The first meal 21-year-old Hector Lopez had with his family after arriving back in the Portland, Oregon, suburb of Milwaukie was a Christmas eve dinner at home on December 24. A honey baked ham, mashed potatoes and all the fixings.
“There’s no present in the world that will ever match me being able to come home,” Lopez said. “It’s just indescribable. It’s perfect.” Lopez was released from ICE custody in Florence, Ariz. on December 23 after spending six weeks in immigration detention and is readying for his first asylum hearing this Thursday.
Since then he’s been spending time with his family, and easing back into his life. His first stop in town was for sushi with friends. He’s going to see about enrolling back in school after his studies were cut short when he and his father were deported to Mexico last September.
His release marked the end of one chapter of Lopez’s harrowing journey through the immigration system in his fight to stay in the country. Lopez said that once in Mexico he faced daily threats and violence from locals who controlled the neighborhood he lived in. “Hiding from the world in a small room for the rest of my life was not much of a life,” he said of his time in Mexico, and so Lopez traveled back to the border with his father on November 17 and presented himself to an Immigration and Customs Enforcement official, begging for asylum in the United States.
He was granted a credible fear interview by ICE, which he passed. Texas businessman Ralph Isenberg, who became an immigration advocate while fighting to keep his wife in the country, stepped in and pushed for Lopez’s release from detention. Now begins the next stage of Lopez’s fight. Lopez is requesting political asylum from Mexico, which requires he prove that he has a “well-founded fear of persecution” should he return to the country, according to Mark Silverman, the Director of Immigration Policy at the Immigrant Legal Resource Center. Silverman said that while it’s extremely difficult to win political asylum, Mexican nationals with ties to drug cartels, journalists and those who had suffered domestic violence or are gay had won asylum in the U.S.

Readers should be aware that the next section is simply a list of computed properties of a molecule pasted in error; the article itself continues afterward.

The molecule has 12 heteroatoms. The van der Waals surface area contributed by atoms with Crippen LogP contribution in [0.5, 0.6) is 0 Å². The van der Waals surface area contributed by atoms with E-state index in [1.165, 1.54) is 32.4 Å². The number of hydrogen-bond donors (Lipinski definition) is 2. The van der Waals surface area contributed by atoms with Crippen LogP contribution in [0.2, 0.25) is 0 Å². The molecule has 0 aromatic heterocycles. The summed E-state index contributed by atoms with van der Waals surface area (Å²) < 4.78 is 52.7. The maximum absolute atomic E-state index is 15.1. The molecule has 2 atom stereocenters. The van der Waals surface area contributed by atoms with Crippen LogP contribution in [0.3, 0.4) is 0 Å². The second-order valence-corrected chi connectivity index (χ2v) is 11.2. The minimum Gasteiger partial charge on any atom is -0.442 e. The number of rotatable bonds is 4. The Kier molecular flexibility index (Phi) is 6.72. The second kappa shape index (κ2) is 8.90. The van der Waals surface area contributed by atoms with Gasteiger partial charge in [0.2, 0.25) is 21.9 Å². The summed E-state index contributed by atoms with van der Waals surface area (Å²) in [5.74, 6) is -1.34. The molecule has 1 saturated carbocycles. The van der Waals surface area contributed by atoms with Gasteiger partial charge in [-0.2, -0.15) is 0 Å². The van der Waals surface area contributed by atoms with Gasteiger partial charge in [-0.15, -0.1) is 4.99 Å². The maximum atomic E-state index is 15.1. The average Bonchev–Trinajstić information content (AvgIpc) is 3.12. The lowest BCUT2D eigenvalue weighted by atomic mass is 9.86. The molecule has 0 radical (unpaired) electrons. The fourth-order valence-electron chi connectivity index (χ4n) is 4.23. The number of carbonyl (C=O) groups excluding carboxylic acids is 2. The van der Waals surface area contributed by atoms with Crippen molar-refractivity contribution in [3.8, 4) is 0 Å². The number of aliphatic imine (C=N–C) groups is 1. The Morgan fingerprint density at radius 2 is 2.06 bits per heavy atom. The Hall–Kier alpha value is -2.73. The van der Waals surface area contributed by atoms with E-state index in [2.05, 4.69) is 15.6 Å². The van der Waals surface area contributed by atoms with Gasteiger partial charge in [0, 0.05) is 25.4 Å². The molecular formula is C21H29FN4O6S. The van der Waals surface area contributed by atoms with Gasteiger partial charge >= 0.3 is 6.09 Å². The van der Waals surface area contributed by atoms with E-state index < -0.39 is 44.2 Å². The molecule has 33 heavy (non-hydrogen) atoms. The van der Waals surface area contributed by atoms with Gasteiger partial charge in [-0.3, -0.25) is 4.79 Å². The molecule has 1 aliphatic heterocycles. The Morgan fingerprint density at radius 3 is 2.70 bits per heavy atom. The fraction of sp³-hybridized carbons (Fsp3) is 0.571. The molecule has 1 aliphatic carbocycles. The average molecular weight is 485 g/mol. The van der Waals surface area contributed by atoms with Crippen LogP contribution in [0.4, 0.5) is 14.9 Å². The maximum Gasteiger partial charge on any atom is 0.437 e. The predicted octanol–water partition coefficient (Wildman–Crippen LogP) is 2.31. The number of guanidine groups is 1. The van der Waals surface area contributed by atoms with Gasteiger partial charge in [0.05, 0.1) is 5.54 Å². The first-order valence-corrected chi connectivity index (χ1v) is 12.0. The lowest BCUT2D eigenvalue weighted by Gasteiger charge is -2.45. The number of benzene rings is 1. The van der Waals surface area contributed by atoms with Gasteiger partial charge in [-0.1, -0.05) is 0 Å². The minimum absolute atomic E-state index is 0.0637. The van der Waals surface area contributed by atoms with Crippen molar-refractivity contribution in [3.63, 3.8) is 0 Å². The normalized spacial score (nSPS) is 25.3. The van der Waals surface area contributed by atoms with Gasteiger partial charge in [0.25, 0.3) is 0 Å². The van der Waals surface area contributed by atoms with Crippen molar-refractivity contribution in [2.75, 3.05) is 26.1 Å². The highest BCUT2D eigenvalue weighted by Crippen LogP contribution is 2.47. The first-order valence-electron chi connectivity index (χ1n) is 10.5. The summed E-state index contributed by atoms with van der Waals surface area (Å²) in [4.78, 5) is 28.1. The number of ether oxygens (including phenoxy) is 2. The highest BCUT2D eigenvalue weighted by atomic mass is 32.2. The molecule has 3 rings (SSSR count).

Lopez was born in Mexico but brought to this country when he was six months old. He did not know he was undocumented until ICE officials arrested him outside his home last year, just weeks before his 21st birthday.
“The thing that gets me the most is there are two million people like me that would qualify for the DREAM Act,” Lopez, who coached Little League, was student body president in high school and wanted to move to New York to work for Nike after he graduated from college. “I think it’s almost naive to ignore two million people who by every stretch of the imagination are Americans.”
“I may not have paperwork, but in my head I’m an American. To everyone who knows me, I’m an American. It’s what happens when you’ve lived here your whole live.”
Silverman said that in the wake of the DREAM Act’s failure last month, which would have allowed undocumented youth who commit two years to the military or higher education conditional status in the country, he suggests that DREAM Act-eligible youth who get hauled in by “cops who imagine themselves to be cowboys request ICE use prosecutorial discretion and terminate removal proceedings based on the person’s eligibility for the DREAM Act.” Silverman added that such a legal strategy had so far proven to have very limited success.
“I suggest people do that because it’s a just call, even if it doesn’t succeed,” Silverman said. “Because we shouldn’t be deporting DREAMers.”
The Obama adminstration, which supports the DREAM Act, has said it will not stop deporting young people who would otherwise have been eligible for citizenship under the bill.
“It’s definitely not over, but where am I going?” Lopez said. His father is still in Mexico, and his mother has her own deportation order. “I’m not going anywhere. I’m going to stay right here and fight it to the end.”